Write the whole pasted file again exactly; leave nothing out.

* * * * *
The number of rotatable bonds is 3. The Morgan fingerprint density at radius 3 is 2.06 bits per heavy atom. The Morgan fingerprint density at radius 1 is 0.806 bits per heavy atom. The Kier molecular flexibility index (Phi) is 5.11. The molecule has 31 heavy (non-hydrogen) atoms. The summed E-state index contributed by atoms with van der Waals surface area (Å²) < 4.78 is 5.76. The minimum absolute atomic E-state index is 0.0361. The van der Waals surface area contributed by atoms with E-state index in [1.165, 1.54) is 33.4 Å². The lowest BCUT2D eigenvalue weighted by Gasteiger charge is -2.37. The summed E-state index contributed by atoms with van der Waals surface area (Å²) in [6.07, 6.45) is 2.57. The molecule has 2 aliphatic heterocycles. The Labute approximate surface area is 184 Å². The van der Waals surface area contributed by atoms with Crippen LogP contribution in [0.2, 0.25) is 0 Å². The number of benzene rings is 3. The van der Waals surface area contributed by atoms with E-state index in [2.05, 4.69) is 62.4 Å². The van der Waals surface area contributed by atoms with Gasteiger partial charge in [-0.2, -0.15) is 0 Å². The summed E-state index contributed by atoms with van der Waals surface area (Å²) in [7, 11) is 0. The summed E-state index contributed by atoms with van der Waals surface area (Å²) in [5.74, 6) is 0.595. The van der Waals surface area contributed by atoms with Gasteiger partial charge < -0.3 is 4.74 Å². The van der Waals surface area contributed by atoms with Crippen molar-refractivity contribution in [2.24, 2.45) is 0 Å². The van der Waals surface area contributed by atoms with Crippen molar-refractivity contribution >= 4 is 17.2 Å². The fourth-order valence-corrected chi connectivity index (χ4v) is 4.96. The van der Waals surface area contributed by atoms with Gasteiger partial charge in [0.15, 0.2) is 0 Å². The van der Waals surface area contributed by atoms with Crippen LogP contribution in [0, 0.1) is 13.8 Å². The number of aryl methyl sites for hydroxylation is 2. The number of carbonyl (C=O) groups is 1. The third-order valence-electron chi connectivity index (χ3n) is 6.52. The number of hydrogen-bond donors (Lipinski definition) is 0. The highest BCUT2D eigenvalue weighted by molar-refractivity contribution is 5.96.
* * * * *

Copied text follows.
The number of rotatable bonds is 3. The Morgan fingerprint density at radius 3 is 2.06 bits per heavy atom. The Morgan fingerprint density at radius 1 is 0.806 bits per heavy atom. The Kier molecular flexibility index (Phi) is 5.11. The molecule has 31 heavy (non-hydrogen) atoms. The summed E-state index contributed by atoms with van der Waals surface area (Å²) < 4.78 is 5.76. The minimum absolute atomic E-state index is 0.0361. The van der Waals surface area contributed by atoms with E-state index in [1.165, 1.54) is 33.4 Å². The lowest BCUT2D eigenvalue weighted by Gasteiger charge is -2.37. The summed E-state index contributed by atoms with van der Waals surface area (Å²) in [6.07, 6.45) is 2.57. The molecule has 2 aliphatic heterocycles. The Labute approximate surface area is 184 Å². The van der Waals surface area contributed by atoms with Crippen LogP contribution in [0.2, 0.25) is 0 Å². The number of benzene rings is 3. The van der Waals surface area contributed by atoms with E-state index in [2.05, 4.69) is 62.4 Å². The van der Waals surface area contributed by atoms with Gasteiger partial charge in [-0.2, -0.15) is 0 Å². The summed E-state index contributed by atoms with van der Waals surface area (Å²) in [7, 11) is 0. The summed E-state index contributed by atoms with van der Waals surface area (Å²) in [5.74, 6) is 0.595. The van der Waals surface area contributed by atoms with Gasteiger partial charge < -0.3 is 4.74 Å². The van der Waals surface area contributed by atoms with Crippen molar-refractivity contribution in [2.24, 2.45) is 0 Å². The van der Waals surface area contributed by atoms with Crippen molar-refractivity contribution >= 4 is 17.2 Å². The fourth-order valence-corrected chi connectivity index (χ4v) is 4.96. The van der Waals surface area contributed by atoms with Gasteiger partial charge in [0.15, 0.2) is 0 Å². The van der Waals surface area contributed by atoms with Crippen LogP contribution in [0, 0.1) is 13.8 Å². The number of aryl methyl sites for hydroxylation is 2. The number of carbonyl (C=O) groups is 1. The third-order valence-electron chi connectivity index (χ3n) is 6.52. The number of hydrogen-bond donors (Lipinski definition) is 0. The highest BCUT2D eigenvalue weighted by molar-refractivity contribution is 5.96.